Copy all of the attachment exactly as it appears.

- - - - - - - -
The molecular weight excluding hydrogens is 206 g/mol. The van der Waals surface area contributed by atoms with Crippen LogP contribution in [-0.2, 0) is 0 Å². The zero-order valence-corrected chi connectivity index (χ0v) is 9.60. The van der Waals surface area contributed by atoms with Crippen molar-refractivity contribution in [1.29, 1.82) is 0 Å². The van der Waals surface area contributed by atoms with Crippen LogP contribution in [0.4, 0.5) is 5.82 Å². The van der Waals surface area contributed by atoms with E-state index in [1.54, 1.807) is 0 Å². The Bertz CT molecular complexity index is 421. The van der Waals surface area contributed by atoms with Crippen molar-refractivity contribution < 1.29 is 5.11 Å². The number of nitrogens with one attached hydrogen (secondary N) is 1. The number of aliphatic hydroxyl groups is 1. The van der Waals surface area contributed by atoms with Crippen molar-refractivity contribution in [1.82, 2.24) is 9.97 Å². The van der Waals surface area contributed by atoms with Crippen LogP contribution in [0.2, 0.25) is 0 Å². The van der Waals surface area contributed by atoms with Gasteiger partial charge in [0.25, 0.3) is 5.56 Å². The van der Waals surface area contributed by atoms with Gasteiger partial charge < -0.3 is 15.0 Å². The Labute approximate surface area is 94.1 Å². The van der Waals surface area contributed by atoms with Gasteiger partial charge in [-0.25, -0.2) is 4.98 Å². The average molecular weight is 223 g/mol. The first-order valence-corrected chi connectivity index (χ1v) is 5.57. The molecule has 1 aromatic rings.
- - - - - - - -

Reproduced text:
The molecular weight excluding hydrogens is 206 g/mol. The van der Waals surface area contributed by atoms with Crippen LogP contribution in [-0.2, 0) is 0 Å². The zero-order valence-corrected chi connectivity index (χ0v) is 9.60. The van der Waals surface area contributed by atoms with Crippen molar-refractivity contribution in [1.29, 1.82) is 0 Å². The van der Waals surface area contributed by atoms with Crippen LogP contribution in [0.4, 0.5) is 5.82 Å². The van der Waals surface area contributed by atoms with E-state index in [1.54, 1.807) is 0 Å². The Bertz CT molecular complexity index is 421. The van der Waals surface area contributed by atoms with Crippen molar-refractivity contribution < 1.29 is 5.11 Å². The number of nitrogens with one attached hydrogen (secondary N) is 1. The number of aliphatic hydroxyl groups is 1. The van der Waals surface area contributed by atoms with Crippen molar-refractivity contribution in [1.82, 2.24) is 9.97 Å². The van der Waals surface area contributed by atoms with Crippen LogP contribution in [0.2, 0.25) is 0 Å². The van der Waals surface area contributed by atoms with Gasteiger partial charge in [0.25, 0.3) is 5.56 Å². The van der Waals surface area contributed by atoms with Gasteiger partial charge < -0.3 is 15.0 Å². The Labute approximate surface area is 94.1 Å². The van der Waals surface area contributed by atoms with Gasteiger partial charge in [-0.25, -0.2) is 4.98 Å². The average molecular weight is 223 g/mol. The first-order valence-corrected chi connectivity index (χ1v) is 5.57. The molecule has 1 aromatic rings.